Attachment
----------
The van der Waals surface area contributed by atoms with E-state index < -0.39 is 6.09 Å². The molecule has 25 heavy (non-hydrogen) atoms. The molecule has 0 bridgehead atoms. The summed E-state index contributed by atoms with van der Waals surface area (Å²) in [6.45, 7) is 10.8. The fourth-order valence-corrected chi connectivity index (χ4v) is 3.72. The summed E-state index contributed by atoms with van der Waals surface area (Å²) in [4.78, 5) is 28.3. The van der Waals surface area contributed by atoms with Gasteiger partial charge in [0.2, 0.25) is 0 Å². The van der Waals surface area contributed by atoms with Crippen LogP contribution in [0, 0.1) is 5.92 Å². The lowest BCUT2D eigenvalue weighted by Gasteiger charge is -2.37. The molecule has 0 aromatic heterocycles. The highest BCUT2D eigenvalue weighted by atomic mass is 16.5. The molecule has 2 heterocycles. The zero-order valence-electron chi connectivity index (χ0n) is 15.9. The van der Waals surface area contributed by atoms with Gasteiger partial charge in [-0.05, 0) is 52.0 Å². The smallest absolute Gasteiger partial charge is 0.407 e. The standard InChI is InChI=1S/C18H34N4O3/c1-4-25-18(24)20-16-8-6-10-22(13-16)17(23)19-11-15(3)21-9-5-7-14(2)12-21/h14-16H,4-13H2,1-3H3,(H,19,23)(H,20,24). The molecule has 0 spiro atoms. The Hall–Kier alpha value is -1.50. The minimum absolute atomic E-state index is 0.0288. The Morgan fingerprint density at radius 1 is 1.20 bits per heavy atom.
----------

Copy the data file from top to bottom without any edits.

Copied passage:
The van der Waals surface area contributed by atoms with E-state index < -0.39 is 6.09 Å². The molecule has 25 heavy (non-hydrogen) atoms. The molecule has 0 bridgehead atoms. The summed E-state index contributed by atoms with van der Waals surface area (Å²) in [6.45, 7) is 10.8. The fourth-order valence-corrected chi connectivity index (χ4v) is 3.72. The summed E-state index contributed by atoms with van der Waals surface area (Å²) in [4.78, 5) is 28.3. The van der Waals surface area contributed by atoms with Gasteiger partial charge in [0.2, 0.25) is 0 Å². The van der Waals surface area contributed by atoms with Crippen LogP contribution in [0, 0.1) is 5.92 Å². The lowest BCUT2D eigenvalue weighted by Gasteiger charge is -2.37. The molecule has 0 aromatic heterocycles. The highest BCUT2D eigenvalue weighted by atomic mass is 16.5. The molecule has 2 heterocycles. The zero-order valence-electron chi connectivity index (χ0n) is 15.9. The van der Waals surface area contributed by atoms with Gasteiger partial charge in [-0.05, 0) is 52.0 Å². The smallest absolute Gasteiger partial charge is 0.407 e. The standard InChI is InChI=1S/C18H34N4O3/c1-4-25-18(24)20-16-8-6-10-22(13-16)17(23)19-11-15(3)21-9-5-7-14(2)12-21/h14-16H,4-13H2,1-3H3,(H,19,23)(H,20,24). The molecule has 0 spiro atoms. The Hall–Kier alpha value is -1.50. The minimum absolute atomic E-state index is 0.0288. The Morgan fingerprint density at radius 1 is 1.20 bits per heavy atom.